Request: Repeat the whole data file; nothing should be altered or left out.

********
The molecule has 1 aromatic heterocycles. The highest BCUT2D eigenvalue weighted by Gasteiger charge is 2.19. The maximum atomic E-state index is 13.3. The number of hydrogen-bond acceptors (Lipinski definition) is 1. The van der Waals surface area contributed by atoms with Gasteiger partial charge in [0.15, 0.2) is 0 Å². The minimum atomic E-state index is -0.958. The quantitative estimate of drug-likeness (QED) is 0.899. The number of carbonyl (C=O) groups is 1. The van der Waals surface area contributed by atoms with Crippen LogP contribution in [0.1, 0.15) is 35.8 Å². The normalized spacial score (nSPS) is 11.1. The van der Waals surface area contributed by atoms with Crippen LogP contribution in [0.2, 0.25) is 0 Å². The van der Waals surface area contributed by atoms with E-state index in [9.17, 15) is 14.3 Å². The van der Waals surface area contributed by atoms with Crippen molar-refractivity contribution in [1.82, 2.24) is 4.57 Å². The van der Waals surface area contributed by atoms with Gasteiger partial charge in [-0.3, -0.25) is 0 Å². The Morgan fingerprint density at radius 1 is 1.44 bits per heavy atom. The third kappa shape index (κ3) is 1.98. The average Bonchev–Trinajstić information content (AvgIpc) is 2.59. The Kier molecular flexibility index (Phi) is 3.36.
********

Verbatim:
The molecule has 1 aromatic heterocycles. The highest BCUT2D eigenvalue weighted by Gasteiger charge is 2.19. The maximum atomic E-state index is 13.3. The number of hydrogen-bond acceptors (Lipinski definition) is 1. The van der Waals surface area contributed by atoms with Gasteiger partial charge in [0.15, 0.2) is 0 Å². The minimum atomic E-state index is -0.958. The quantitative estimate of drug-likeness (QED) is 0.899. The number of carbonyl (C=O) groups is 1. The van der Waals surface area contributed by atoms with Crippen LogP contribution in [0.1, 0.15) is 35.8 Å². The normalized spacial score (nSPS) is 11.1. The van der Waals surface area contributed by atoms with Crippen LogP contribution in [0.2, 0.25) is 0 Å². The van der Waals surface area contributed by atoms with E-state index in [9.17, 15) is 14.3 Å². The van der Waals surface area contributed by atoms with Crippen molar-refractivity contribution in [1.82, 2.24) is 4.57 Å². The van der Waals surface area contributed by atoms with Gasteiger partial charge in [-0.3, -0.25) is 0 Å². The Morgan fingerprint density at radius 1 is 1.44 bits per heavy atom. The third kappa shape index (κ3) is 1.98. The average Bonchev–Trinajstić information content (AvgIpc) is 2.59. The Kier molecular flexibility index (Phi) is 3.36.